Tagging CLIL and EMI in higher education: surveying Spanish engineering academics
Marta Aguilar (UPC)
The present study aims to shed some light on how engineering academics lecturing in English in some Spanish universities define and view their work (teaching goals, learning objectives) within the current internationalisation trend of offering masters programmes in English. Inconclusive, even contradictory, results in research on CLIL have recently been pointed to, the use of heterogeneous, non-comparable methodological measures in CLIL research being the most probable reason (Ruiz de Zarobe 2013). Maybe because in much research on higher education, CLIL and EMI tend to be used indistinctively (Smit and Dafouz 2012), in this work I posit that it may be advantageous to tell them apart so that stakeholders in higher education know about the two modalities and their pedagogical implications and duties, so that lecturers and students are informed when choosing the focus of the course. After reading a brief definition of CLIL and EMI, 41 engineering academics from three Catalan universities were asked to answer a survey, where they had to identify the modality they were following. Most (97.5 %) engineering academics in the study state that EMI is the modality they, their faculty and their university are following. 71.1 % of them feel at ease with their choice and do not want to shift to CLIL and 21% is either uncertain or does not discard changing to CLIL. They only seem to have different (or not yet formed) opinions when asked if they believe that a lecturer following EMI should receive training adapted to the modality and they are uncertain about the relationship between student low English proficiency and failure to succeed in their course. Finally, they believe specific teacher training is necessary in both foci but significantly more necessary for CLIL lecturers. To gain qualitative and more insightful information, a few lecturers were later interviewed. Most of them would like to have been informed about the two foci before and one third seem quire uncertain about their actual role as academics lecturing in English.
Key words: Higher Education (HE); CLIL (Content and Language Integrated Learning); EMI (English Medium Instruction); theory of practice.
Y. Ruiz de Zarobe (2013). CLIL implementation: from policy-makers to individual initiatives. International Journal of Bilingual Education and Bilingualism 16:3, p. 231-243.
U. Smit and E. Dafouz (2012). Integrating content and language in higher education. An introduction to English-medium policies, conceptual issues and research practices across Europe. AILA review 25, p.1-12.
Students’ views on their language development in three higher education contexts.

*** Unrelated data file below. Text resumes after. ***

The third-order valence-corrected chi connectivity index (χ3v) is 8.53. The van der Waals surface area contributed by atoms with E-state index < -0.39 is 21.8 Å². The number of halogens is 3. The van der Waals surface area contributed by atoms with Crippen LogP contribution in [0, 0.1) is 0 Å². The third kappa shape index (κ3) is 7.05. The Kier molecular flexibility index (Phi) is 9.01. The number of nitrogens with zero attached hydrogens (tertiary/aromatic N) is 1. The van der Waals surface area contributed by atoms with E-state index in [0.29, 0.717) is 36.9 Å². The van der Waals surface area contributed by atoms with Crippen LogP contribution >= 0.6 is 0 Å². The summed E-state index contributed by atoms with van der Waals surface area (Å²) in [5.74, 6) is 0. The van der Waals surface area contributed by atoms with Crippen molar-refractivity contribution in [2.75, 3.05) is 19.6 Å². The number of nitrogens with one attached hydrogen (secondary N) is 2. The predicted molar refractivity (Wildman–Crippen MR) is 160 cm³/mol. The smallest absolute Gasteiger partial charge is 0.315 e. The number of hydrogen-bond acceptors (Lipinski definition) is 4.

Internationalisation in higher education is mushrooming in Europe (Wächter and Maiworm 2008) and in Spain. The internationalisation drive was initially fuelled by Eurydice’s multilingual Europe objective and the reported beneficial impacts of intensive exposure to the foreign language through content teaching in front of more thinly spread foreign language formal education (Dalton Puffer et al. 2010; Lasagabaster & Ruiz de Zarobe 2010; Ruiz de Zarobe et al 2011; Ruiz de Zarobe 2013; Aguilar & Rodríguez 2012; Muñoz 2012; Aguilar and Muñoz 2013). In higher education, internationalisation is also promoted by mobility, qualification recognition within the new European Higher Education framework and by income-generation needs (Smit & Dafouz 2012; Lasagabaster et al 2013). This work arises from a new reality in a Spanish technical university where both English for Specific Purposes and English for Academic Purposes existence is questioned in a period of expenditure cuts because Content and Language Integrated Learning (CLIL) courses and English-Medium Instruction (EMI) courses may not be regarded as an English teaching offer additional to ESP courses but as an “instead of” option. Following Greere and Räsänen’s (2008: 6) classification of five modalities of foreign language teaching in higher education, we find ESP courses given by language specialists with clearly defined language learning outcomes. Halfway through their classification we find courses given by content teachers through or in the English medium. In this English-medium type of instruction, content teachers do not have any specified English language teaching goals, nor do they assess students’ English competence. Greere and Räsänen (2008) distinguish Pre-CLIL and Adjunct-CLIL varieties depending on the exposure and on whether content and language specialists coordinate. At the other extreme is CLIL proper, courses with a fully dual integration of language across content teaching. This study is placed in a context with ESP, Pre-CLIL (here EMI, for short) and Adjunct-CLIL (here CLIL, for short) courses existing together in the same technical university.